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Book part
Publication date: 10 June 2015

Russell Cropanzano, Marion Fortin and Jessica F. Kirk

Justice rules are standards that serve as criteria for formulating fairness judgments. Though justice rules play a role in the organizational justice literature, they have…

Abstract

Justice rules are standards that serve as criteria for formulating fairness judgments. Though justice rules play a role in the organizational justice literature, they have seldom been the subject of analysis in their own right. To address this limitation, we first consider three meta-theoretical dualities that are highlighted by justice rules – the distinction between justice versus fairness, indirect versus direct measurement, and normative versus descriptive paradigms. Second, we review existing justice rules and organize them into four types of justice: distributive (e.g., equity, equality), procedural (e.g., voice, consistent treatment), interpersonal (e.g., politeness, respectfulness), and informational (e.g., candor, timeliness). We also emphasize emergent rules that have not received sufficient research attention. Third, we consider various computation models purporting to explain how justice rules are assessed and aggregated to form fairness judgments. Fourth and last, we conclude by reviewing research that enriches our understanding of justice rules by showing how they are cognitively processed. We observe that there are a number of influences on fairness judgments, and situations exist in which individuals do not systematically consider justice rules.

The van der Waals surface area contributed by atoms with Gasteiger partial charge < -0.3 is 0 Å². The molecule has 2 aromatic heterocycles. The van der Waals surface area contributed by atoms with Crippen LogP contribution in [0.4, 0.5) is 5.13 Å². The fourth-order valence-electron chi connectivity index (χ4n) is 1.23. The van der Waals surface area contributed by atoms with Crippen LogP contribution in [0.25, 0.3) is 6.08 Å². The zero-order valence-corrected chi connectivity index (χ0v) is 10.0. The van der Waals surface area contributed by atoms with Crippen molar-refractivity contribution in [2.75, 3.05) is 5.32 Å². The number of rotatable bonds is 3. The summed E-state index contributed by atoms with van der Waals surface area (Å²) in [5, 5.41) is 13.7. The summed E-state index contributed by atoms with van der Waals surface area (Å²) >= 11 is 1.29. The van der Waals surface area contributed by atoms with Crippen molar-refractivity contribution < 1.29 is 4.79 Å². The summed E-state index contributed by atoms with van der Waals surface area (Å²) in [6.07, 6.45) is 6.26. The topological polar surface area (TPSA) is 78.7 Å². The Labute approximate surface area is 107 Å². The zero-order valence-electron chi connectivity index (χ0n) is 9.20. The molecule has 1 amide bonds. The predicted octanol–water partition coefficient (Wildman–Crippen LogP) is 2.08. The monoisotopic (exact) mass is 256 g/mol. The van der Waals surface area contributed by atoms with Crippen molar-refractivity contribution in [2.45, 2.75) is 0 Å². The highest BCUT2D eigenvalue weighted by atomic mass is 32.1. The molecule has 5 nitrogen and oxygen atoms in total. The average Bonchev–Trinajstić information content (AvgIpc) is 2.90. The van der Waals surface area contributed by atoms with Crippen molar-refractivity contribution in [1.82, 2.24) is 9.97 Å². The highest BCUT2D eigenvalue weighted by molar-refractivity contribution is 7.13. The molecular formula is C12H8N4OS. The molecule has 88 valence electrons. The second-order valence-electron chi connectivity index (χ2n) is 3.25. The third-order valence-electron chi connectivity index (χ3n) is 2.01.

Details

Research in Personnel and Human Resources Management
Type: Book
ISBN: 978-1-78560-016-6

Keywords

Article
Publication date: 21 November 2016

Adam Nguyen and Juan (Gloria) Meng

This research aims to examine how source of funds (paying with company’s funds versus personal funds) affects buyer’s judgments of price fairness and via these judgments

Abstract

Purpose

This research aims to examine how source of funds (paying with company’s funds versus personal funds) affects buyer’s judgments of price fairness and via these judgments, buyer’s response to prices.